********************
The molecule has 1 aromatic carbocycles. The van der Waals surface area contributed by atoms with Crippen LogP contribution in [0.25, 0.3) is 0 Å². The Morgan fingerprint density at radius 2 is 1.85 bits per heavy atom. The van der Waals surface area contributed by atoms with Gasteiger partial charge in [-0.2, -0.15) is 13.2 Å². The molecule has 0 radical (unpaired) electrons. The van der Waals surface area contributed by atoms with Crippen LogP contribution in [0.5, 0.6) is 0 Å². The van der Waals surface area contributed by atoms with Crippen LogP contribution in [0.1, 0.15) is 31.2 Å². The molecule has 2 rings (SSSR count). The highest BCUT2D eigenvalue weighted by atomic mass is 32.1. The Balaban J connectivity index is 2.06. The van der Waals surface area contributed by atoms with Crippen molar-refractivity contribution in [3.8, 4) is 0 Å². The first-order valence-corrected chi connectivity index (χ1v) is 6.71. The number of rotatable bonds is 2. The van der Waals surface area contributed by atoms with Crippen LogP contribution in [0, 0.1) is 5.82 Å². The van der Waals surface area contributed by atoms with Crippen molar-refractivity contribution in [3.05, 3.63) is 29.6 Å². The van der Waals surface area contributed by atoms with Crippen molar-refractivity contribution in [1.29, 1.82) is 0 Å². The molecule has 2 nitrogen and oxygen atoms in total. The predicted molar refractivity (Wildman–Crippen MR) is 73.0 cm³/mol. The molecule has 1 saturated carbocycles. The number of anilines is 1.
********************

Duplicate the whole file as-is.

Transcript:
The molecule has 1 aromatic carbocycles. The van der Waals surface area contributed by atoms with Crippen LogP contribution in [0.25, 0.3) is 0 Å². The Morgan fingerprint density at radius 2 is 1.85 bits per heavy atom. The van der Waals surface area contributed by atoms with Gasteiger partial charge in [-0.2, -0.15) is 13.2 Å². The molecule has 0 radical (unpaired) electrons. The van der Waals surface area contributed by atoms with Crippen LogP contribution in [0.5, 0.6) is 0 Å². The van der Waals surface area contributed by atoms with Crippen LogP contribution in [0.1, 0.15) is 31.2 Å². The molecule has 2 rings (SSSR count). The highest BCUT2D eigenvalue weighted by atomic mass is 32.1. The Balaban J connectivity index is 2.06. The van der Waals surface area contributed by atoms with Crippen molar-refractivity contribution in [3.8, 4) is 0 Å². The first-order valence-corrected chi connectivity index (χ1v) is 6.71. The number of rotatable bonds is 2. The van der Waals surface area contributed by atoms with Crippen LogP contribution in [0, 0.1) is 5.82 Å². The van der Waals surface area contributed by atoms with Crippen molar-refractivity contribution in [3.05, 3.63) is 29.6 Å². The van der Waals surface area contributed by atoms with Crippen molar-refractivity contribution in [1.29, 1.82) is 0 Å². The molecule has 2 nitrogen and oxygen atoms in total. The predicted molar refractivity (Wildman–Crippen MR) is 73.0 cm³/mol. The molecule has 1 saturated carbocycles. The number of anilines is 1.